The lesson? Taking it slow while fasting meant she had the time to focus on developing her performance and refining certain parts of her workout.

4. Stay positive and do what works for you

Freestyle footballer from London and Sports Direct Fast & Slow ambassador Nafisa Ahmed reckons that staying positive was one of the best things she did when working out during Ramadan.

"Training during the fast was incredibly hard and at times felt like a battle," she explains. "A positive mindset and mental attitude really helped me."

Her advice is to listen to your body - 'when exercising and fasting, it’s important to work with your body and do what feels right for you,' she shares.

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5. Rest regularly

"I had a couple of football matches during Ramadan which involved 90 minutes of running up and down the pitch," shares Ahmed. "After the matches, I did feel fatigued and I did want to drink water, but taking a long break when I got home really helped get my energy back."

The learning from this, according to Ahmed, is to make sure you're resting regularly when fasting to restore your energy levels. "This will also help to sustain your body throughout the day," she goes on.

6. Listen to your body

Last but no means least, when working out during Ramadan, this one is important. "There is no best way to train during Ramadan - you just have to listen to your body and do what feels right for you," shares Ahmed.

She knew working out in the morning worked for her, as it's when she had to most energy. "However, if your body told me to take a break and sleep, then I would."

7. Remember it's a time for spiritual not physical gains

"Ramadan is a time for spiritual gains, not physical gains, so take it easy," advises Mohamed Abdin. "Lower the intensity and prioritise things other than performance."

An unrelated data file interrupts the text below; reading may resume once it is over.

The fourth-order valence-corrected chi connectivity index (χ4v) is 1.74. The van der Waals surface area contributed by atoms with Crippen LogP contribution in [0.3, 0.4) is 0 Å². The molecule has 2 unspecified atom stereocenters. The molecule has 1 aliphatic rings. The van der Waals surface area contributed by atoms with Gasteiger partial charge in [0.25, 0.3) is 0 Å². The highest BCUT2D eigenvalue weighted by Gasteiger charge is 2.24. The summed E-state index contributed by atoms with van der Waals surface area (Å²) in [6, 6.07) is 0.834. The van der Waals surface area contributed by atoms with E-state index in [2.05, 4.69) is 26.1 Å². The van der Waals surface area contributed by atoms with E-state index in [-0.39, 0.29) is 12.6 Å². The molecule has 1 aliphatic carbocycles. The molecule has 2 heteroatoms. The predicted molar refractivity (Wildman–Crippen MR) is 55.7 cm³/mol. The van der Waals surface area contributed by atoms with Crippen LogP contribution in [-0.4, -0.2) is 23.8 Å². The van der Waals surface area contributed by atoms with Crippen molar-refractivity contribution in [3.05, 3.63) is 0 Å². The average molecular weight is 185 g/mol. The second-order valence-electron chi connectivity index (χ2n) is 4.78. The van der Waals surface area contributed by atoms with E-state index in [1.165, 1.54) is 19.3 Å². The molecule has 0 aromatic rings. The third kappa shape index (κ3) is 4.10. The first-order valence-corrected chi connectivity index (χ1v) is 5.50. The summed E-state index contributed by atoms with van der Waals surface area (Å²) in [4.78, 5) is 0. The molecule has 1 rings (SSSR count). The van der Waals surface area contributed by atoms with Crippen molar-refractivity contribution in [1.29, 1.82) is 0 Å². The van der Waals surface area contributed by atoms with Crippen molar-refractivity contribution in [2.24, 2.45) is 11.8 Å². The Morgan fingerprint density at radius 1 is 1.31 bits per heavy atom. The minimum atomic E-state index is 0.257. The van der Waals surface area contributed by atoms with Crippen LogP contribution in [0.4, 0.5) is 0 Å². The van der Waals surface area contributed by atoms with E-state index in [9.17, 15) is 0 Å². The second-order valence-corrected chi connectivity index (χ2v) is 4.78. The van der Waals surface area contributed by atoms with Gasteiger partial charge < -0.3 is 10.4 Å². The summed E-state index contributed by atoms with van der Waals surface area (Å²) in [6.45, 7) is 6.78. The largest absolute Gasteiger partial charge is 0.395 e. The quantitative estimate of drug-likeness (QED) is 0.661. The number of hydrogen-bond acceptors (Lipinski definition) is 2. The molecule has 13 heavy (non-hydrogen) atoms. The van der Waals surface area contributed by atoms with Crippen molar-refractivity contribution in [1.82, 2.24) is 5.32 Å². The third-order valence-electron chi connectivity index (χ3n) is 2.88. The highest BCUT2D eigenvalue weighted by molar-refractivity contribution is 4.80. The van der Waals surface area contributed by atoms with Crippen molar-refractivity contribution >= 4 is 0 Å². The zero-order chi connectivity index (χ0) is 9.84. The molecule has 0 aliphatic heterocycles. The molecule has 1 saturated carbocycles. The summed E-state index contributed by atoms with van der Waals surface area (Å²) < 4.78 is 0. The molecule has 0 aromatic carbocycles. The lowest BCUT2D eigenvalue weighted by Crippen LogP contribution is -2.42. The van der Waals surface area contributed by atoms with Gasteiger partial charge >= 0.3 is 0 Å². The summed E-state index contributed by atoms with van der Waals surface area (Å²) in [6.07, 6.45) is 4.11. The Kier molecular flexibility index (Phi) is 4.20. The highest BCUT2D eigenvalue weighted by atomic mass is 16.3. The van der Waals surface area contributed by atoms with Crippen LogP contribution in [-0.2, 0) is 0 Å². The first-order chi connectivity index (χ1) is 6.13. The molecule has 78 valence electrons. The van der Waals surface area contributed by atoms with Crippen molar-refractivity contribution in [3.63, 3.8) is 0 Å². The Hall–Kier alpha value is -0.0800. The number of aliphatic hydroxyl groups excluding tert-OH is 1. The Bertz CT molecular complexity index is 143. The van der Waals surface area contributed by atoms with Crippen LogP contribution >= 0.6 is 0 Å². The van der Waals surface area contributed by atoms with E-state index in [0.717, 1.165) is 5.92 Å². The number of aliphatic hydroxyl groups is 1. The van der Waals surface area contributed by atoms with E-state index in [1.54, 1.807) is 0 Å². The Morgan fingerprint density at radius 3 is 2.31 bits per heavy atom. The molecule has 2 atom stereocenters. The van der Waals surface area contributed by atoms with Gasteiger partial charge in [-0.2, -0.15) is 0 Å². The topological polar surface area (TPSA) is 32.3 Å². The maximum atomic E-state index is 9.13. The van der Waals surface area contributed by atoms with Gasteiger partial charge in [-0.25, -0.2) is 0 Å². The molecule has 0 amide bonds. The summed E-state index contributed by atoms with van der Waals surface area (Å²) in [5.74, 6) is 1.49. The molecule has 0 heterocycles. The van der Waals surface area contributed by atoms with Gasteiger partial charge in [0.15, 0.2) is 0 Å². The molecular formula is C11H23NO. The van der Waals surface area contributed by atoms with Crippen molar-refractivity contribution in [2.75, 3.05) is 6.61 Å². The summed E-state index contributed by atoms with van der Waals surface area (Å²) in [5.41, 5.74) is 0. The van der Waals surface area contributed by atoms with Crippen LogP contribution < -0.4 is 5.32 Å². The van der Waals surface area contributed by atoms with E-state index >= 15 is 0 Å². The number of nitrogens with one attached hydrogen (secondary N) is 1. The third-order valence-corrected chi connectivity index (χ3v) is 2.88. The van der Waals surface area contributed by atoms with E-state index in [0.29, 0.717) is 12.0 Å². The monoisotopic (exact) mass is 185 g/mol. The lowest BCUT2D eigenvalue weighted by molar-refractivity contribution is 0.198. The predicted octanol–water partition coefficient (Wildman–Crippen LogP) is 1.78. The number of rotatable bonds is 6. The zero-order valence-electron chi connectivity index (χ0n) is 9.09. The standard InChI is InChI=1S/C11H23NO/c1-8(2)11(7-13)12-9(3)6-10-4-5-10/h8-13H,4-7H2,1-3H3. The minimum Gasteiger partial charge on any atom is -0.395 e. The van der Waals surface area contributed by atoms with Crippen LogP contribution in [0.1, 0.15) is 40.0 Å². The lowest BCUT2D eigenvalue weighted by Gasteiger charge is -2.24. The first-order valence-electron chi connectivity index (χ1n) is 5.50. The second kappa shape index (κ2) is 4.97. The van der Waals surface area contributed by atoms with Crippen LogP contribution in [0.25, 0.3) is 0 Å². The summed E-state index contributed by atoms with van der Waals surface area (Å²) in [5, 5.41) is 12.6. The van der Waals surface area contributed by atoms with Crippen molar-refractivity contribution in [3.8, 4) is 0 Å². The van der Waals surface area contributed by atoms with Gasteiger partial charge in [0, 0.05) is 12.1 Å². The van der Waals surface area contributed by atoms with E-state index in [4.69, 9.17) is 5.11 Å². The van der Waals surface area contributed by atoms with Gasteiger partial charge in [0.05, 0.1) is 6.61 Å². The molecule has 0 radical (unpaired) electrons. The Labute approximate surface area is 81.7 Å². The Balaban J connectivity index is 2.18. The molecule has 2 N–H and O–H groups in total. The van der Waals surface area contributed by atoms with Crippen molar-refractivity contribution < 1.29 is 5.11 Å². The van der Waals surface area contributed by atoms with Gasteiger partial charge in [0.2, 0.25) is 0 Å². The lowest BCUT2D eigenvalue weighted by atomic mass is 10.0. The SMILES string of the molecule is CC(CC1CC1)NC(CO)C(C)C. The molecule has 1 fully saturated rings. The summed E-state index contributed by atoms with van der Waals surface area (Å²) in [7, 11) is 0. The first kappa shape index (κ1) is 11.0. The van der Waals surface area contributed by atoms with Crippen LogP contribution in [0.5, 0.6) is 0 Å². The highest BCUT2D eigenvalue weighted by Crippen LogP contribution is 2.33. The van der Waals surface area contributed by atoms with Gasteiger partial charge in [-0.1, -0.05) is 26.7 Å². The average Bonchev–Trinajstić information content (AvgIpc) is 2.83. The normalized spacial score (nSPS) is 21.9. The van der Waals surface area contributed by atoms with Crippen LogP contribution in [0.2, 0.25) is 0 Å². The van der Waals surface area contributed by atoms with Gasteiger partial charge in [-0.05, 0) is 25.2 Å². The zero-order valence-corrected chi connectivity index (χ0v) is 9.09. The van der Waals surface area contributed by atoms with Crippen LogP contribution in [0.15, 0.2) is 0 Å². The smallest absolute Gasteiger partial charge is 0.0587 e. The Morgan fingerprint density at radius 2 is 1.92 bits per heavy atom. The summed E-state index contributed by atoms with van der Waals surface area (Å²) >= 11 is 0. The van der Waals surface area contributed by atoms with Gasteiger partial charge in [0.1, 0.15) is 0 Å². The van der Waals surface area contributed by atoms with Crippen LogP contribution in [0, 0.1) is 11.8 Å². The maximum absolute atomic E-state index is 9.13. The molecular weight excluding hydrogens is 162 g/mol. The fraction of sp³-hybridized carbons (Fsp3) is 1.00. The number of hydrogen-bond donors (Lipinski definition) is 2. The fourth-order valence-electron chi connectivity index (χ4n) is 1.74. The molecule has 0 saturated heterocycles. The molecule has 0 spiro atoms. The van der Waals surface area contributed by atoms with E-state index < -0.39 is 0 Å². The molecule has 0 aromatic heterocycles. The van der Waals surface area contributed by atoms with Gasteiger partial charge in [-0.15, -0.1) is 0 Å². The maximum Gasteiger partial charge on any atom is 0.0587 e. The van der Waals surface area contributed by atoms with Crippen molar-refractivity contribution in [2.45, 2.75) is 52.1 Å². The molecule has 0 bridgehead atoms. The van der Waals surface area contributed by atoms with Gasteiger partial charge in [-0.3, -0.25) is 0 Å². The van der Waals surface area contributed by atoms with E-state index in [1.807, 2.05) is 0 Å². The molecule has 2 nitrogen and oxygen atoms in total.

Also important to remember - "you won't lose your gains in a month," he confirms.

8. Workout what works for you

Last but by no means least, Abdin advises training whenever works for you, your lifestyle, and your body. "Train whenever's most convenient to you," he advises. "There is no optimal time to train as everyone's routine and lifestyle differs."

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Ally Head
Senior Health, Sustainability and Relationships Editor

Ally Head is Marie Claire UK's Senior Health, Sustainability, and Relationships Editor, nine-time marathoner, and Boston Qualifying runner. Day-to-day, she works across site strategy, features, and e-commerce, reporting on the latest health updates, writing the must-read health and wellness content, and rounding up the genuinely sustainable and squat-proof gym leggings worth *adding to basket*. She's won a BSME for her sustainability work, regularly hosts panels and presents for events like the Sustainability Awards, and is a stickler for a strong stat, too, seeing over nine million total impressions on the January 2023 Wellness Issue she oversaw. Follow Ally on Instagram for more or get in touch.